Ireland

Since August 29, 2017, I have been in Rome, and now I have only two weeks left here. During this time I have been to five different countries, visiting different places within them. Let's just say, I don't know how my journey managed to get me here, but I am incredibly thankful and blessed that it did.

I haven't been keeping up with travel blogging as I had told myself I would do while I was here, so now I'll be making separate posts for each place I have been. I have to say, the first one that made me feel alive again was my trip to Ireland. When I got to Rome, I really felt I had lost my spark, my excitement for life. I truly didn't feel how I expected to at all. But on October 13, one of my now very close friends, Alex, and myself, travelled for 9 days to Ireland during our fall break, and the experience of being able to travel from country to country brought back that spark for life I had been longing to feel.

The first day of the trip we arrived in Dublin. As exhausted as we were, we made our way to the Guinness Storehouse, and, the Irish are right. You will never be able to taste a beer again the same way after having one of their Guinness. It was amazing.

The next day we made our way to our seven day tour, meeting almost forty new people through what was called the Shamrocker tour group. There were lots of people from Australia, some from Canada, New Zealand, Italy, and a couple other Americans. Going into that day I had no idea a week from then I'd be crying saying goodbye to what felt like a family. I had no idea we'd have the most amazing tour guide of tour guides that could walk this earth. Her name was Kimmy, and let's just say, she was legendary. The first morning on the bus we all had to tell embarrassing and terrible travel stories we'd experienced. I'd say that's one way to break the ice. We were also told we had to sing in front of the bus if we ever arrived late. Generally, that made us all arrive on time.

If you ever heard that Irish people are the nicest people, you'd be right, at least all the ones I met. People actually said sorry when they ran into you. They said sorry. They offered help with directions. I didn't even know that was a thing anymore. Yet, they were sarcastic as hell with vulgar senses of humor. And, they sure knew how to have fun. At this point, I knew I had found my place and my people.

During that week I had the most adventurous time of my life. We travelled all over the entire island of Ireland. We first went to Northern Ireland, also considered the United Kingdom, where we learned of the strifes that have, and still go on, due to issues over the land of Protestants and Catholics. We saw scenery that looked as if you were walking in a Lord of the Rings movie. For any Game of Thrones fans, we saw a lot of places they had filmed Game of Thrones. We went to Belfast, Ballintoy, Derry, Kilarney, Galway, Dingle, and so many more places I can't even think of right now. One of the best places was our first night in Ballintoy, a tiny town of about 100 people. We got to eat Guinness steak pie and this was the first of many times we would all sing American Pie together. It was incredible beautiful here. It wasn't too far from the Giant's Causeway, an amazing place made up of over 40,000 naturally formed rocks that fit together perfectly. Yet, as miraculous as the views were, the people made all the difference.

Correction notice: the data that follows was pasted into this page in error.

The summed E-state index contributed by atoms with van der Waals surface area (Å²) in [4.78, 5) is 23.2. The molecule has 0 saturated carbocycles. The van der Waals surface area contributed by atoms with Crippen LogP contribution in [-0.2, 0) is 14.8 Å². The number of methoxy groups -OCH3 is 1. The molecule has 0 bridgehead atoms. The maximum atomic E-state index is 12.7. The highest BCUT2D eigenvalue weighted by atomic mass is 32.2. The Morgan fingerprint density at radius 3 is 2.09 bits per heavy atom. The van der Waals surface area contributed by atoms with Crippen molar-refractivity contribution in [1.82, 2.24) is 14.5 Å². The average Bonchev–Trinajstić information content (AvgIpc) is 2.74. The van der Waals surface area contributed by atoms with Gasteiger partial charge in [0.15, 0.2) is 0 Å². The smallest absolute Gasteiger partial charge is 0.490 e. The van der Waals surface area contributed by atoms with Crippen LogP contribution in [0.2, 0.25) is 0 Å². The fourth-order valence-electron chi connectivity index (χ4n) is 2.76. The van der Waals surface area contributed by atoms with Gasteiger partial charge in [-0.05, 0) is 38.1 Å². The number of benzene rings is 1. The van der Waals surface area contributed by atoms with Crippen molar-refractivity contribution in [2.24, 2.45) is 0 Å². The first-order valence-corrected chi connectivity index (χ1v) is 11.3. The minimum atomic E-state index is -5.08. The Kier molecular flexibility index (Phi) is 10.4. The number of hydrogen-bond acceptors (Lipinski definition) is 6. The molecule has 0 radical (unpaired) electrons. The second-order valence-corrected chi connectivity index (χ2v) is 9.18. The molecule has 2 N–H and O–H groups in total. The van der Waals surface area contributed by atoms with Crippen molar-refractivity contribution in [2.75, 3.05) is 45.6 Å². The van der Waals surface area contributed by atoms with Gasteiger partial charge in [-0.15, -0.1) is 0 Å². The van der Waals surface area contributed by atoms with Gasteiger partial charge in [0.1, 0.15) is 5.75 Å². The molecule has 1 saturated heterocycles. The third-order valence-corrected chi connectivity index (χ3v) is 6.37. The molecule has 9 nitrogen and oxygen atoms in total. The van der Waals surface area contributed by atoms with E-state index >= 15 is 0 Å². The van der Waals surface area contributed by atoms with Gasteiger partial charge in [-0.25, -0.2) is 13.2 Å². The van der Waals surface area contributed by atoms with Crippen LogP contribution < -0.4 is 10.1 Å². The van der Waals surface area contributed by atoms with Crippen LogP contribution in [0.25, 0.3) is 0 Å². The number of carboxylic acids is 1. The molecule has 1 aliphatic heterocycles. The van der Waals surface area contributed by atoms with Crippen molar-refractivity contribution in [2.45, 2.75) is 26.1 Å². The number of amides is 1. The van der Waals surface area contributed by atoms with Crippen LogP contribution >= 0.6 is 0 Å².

There was a father and daughter traveling together, and they could party harder than just about anyone else. Between their duets of singing and drinking beer, I was almost always pissing myself laughing with them. They were from Australian and I now have an invitation to come meet the rest of their family, so I'm hoping, one day, I'll be able to accomplish that. The majority of people were actually from Australia, and I never felt as accomplished as when two of them told me I was told I was there favorite American, and the fact I was the last one up with them every night made me quite proud that I had it in me. I've now met the kindest girls from Canada, and I told them once I get back, I'll be taking a drive over the border to see them. We sang in pubs with local Irish people, drank a lot of Guinness, and got up every day on three hours of sleep to keep going on the trip. Surprisingly, no one got sick on the bus, and if you would've seen everyone, you would've realized how much of an accomplishment that was. Kimmy, again, the best tour guide ever, told us stories of fairies and leprechauns, and not only told us the stories but showed us the places that go along with them. We found out to never enter a fairy fort or bad luck will follow us. I didn't think I needed any more bad luck following me. Being born on Friday the 13th is enough.

I drank, I laughed to the point of stomach pain, I danced my ass off with this new family I didn't even know I needed to meet, I cried from the thought of having no idea if I'd see them again, and I had one hell of a life changing experience.

I never knew in less than a week I'd meet so many amazing people who would changed my life, and I can only wish they knew how much they helped me grow in seven short days. We learned an Irish legend that says if you stick your toes in the waters of a specific beach in Ireland, it takes part of your soul. Well, I stuck my toes in, but I don't think I needed to, cause Ireland already had a part of me. I guess I'll have to go back and get it.

As the Irish would say, that week was craic ninety.